The consensus (except at Fox News and the White House) is that the Adam Schiff memo just released utterly destroys the Nunes Memo, which the Trumpites have been trumpeting for two weeks as proving that the FBI is corrupt. That’s certainly the way it reads to me: every single charge made by Nunes (based, please note, on documents he hadn’t seen) is clearly refuted. No, the Steele Dossier was not essential to obtaining the FISA warrant against Carter Page; the FBI was already on him. No, the source of that memo was not concealed from the FISA court; judges can read footnotes, and the DNC wasn’t specifically named because that would have been an unjustified bit of “unmasking” domestic players caught in intelligence dramas. No, those warrants (the original and three extensions) weren’t approved by some rogue Democratic judge, but by two GWB appointees, one GHWB appointee, and one Reagan appointee. And so on and so forth.
To my eyes, there’s a much bigger fact in the Schiff memo. It was already in the record, but I hadn’t noticed it before, and I can find only one published reference to it – from Joe Uchill at The Hill – and no published source draws what seems to me the two strong inferences: that the DNC/DCCC/Podesta hacks were carried out by or for Russian intelligence, and that the Trump campaign very likely knew that and helped cover it up.
Continue reading “The smoking gun”
So advises Jemima Khan regarding Julian Assange in The Times today [£]. She is the latest in a long string of former Assange supporters to have a wakey wakey moment about the WikiLeaks wide boy, and deserves credit for going public rather than slinking away silently and without apology as have many other people who once defended him.
In fairness to all his dupes, Assange clearly is a talented con man, and The Times notes that he continues to be astonishingly successful at mulcting people to the tune of hundreds of thousands of pounds.* He will never be completely isolated. Just as even the most twisted conifer retains some sap, enough people tend toward adolescent idealization or inability to admit error to ensure that Assange retains a few groupies in perpetuity.
Khan also argues, and I strongly agree, that Assange should be forced to face his accusers in a rape trial. His narcissism, sense of entitlement and chronic dishonesty are all consistent with being a rapist, but let him have his day in court before rendering definitive judgement (or more accurately, let the women who are accusing him have theirs, as he is the one who is preventing the trial from happening).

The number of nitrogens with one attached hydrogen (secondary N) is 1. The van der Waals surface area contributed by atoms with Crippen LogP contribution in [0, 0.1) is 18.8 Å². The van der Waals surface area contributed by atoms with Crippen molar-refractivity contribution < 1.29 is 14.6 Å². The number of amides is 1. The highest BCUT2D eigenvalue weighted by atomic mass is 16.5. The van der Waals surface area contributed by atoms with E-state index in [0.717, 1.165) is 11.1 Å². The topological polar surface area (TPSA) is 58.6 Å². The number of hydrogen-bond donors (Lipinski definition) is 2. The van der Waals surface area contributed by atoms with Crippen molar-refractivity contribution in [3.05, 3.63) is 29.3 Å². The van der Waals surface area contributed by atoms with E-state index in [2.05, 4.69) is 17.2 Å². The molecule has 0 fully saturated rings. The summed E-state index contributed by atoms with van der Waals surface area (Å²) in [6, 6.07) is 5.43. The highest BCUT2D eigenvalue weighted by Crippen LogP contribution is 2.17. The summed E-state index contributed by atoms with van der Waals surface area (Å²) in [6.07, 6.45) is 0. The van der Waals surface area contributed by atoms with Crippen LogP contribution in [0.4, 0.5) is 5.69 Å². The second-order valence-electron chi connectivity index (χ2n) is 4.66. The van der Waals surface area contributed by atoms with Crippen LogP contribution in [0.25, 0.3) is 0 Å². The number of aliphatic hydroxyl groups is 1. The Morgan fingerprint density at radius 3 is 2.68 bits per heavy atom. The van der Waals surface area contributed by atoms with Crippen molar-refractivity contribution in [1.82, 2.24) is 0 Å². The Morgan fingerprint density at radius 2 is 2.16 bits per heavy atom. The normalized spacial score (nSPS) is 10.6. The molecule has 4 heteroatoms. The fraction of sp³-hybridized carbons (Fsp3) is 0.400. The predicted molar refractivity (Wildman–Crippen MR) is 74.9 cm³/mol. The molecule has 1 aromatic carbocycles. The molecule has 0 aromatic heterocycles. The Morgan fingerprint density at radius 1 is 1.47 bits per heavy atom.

The Ecuadoran government has painted itself in a corner by staking national prestige on protecting Assange, and it is not clear that they can climb down without feeling humiliated. The US, UK and Swedish governments are probably in no mood to do Ecuador any favours, but nonetheless should do the decent thing: Agree to allow the Ecuadoran embassy staff to send Julian out for coffee and then feign shock as they denounce his ensuing arrest. Assange will milk his apprehension for more publicity, but a good relationship with Ecuador simply matters more in the long term than does this vile little man.
*However, it has to be said that none of the RBC bloggers who wrote about WikiLeaks was taken in by him even for a moment.
Regarding the WikiLeaks affair, I wish to associate myself publicly with the wise comments (posts below) of the Senators from the University of Chicago and UCLA. Let me give a concrete example of why they are correct about the value of secret government communication.
A few months ago, I had the honor to meet Lord Trimble, after he had given a candid account of his Nobel Peace Prize-winning work helping negotiate an end to the Troubles. He maintained that the IRA ceasefire and the Good Friday agreement would not have happened had not the groundwork been laid through secret communications between the subset of IRA leaders who wanted peace and Prime Minister Major. Had those communications been dumped onto the Internet by WikiLeaks, the IRA members concerned would almost certainly have been murdered, and the peace-seeking members of PM Major’s administration would have been eviscerated in the press and had their careers ruined (possibly bringing down the government in the process). That would have killed the Irish peace process for at least a generation — what IRA member or British politician would dare to re-open “secret” communication once the likelihood of public exposure was made so plain?
Some of the pro-leak comments I am seeing around the web seem to stem from an (not entirely unhealthy) instinctive suspicion of the motives of powerful government actors. But those actors don’t just communicate to their peers in other governments, they communicate with quite vulnerable people, for example, pro-democracy groups in Iran, human rights activists in Burma and dissident nuclear scientists in North Korea. Siding with Wikileaks is not therefore logically equivalent to opposing concentrated power and central government authority…in some cases it can effectively mean sentencing grassroots activists either to persecution or complete exclusion from diplomatic contact.